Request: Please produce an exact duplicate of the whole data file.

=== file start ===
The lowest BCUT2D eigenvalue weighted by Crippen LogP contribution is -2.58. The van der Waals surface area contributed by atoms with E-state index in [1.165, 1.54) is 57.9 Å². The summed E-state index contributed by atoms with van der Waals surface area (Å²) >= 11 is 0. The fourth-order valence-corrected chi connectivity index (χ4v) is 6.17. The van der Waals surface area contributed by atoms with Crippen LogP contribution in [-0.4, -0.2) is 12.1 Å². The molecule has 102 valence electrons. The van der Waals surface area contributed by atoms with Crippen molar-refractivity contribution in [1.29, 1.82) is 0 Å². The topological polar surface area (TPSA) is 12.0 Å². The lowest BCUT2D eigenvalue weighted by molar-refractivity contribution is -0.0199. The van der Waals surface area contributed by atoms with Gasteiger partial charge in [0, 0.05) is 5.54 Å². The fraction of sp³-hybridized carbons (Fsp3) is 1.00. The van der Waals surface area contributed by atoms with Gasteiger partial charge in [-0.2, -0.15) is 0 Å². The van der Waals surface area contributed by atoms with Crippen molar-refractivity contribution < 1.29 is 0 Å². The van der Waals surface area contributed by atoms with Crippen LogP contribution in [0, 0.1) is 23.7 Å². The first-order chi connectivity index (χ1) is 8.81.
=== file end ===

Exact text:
The lowest BCUT2D eigenvalue weighted by Crippen LogP contribution is -2.58. The van der Waals surface area contributed by atoms with E-state index in [1.165, 1.54) is 57.9 Å². The summed E-state index contributed by atoms with van der Waals surface area (Å²) >= 11 is 0. The fourth-order valence-corrected chi connectivity index (χ4v) is 6.17. The van der Waals surface area contributed by atoms with Crippen LogP contribution in [-0.4, -0.2) is 12.1 Å². The molecule has 102 valence electrons. The van der Waals surface area contributed by atoms with Crippen molar-refractivity contribution in [1.29, 1.82) is 0 Å². The topological polar surface area (TPSA) is 12.0 Å². The lowest BCUT2D eigenvalue weighted by molar-refractivity contribution is -0.0199. The van der Waals surface area contributed by atoms with Gasteiger partial charge in [0, 0.05) is 5.54 Å². The fraction of sp³-hybridized carbons (Fsp3) is 1.00. The van der Waals surface area contributed by atoms with Gasteiger partial charge in [-0.2, -0.15) is 0 Å². The van der Waals surface area contributed by atoms with Crippen molar-refractivity contribution < 1.29 is 0 Å². The van der Waals surface area contributed by atoms with Crippen LogP contribution in [0, 0.1) is 23.7 Å². The first-order chi connectivity index (χ1) is 8.81.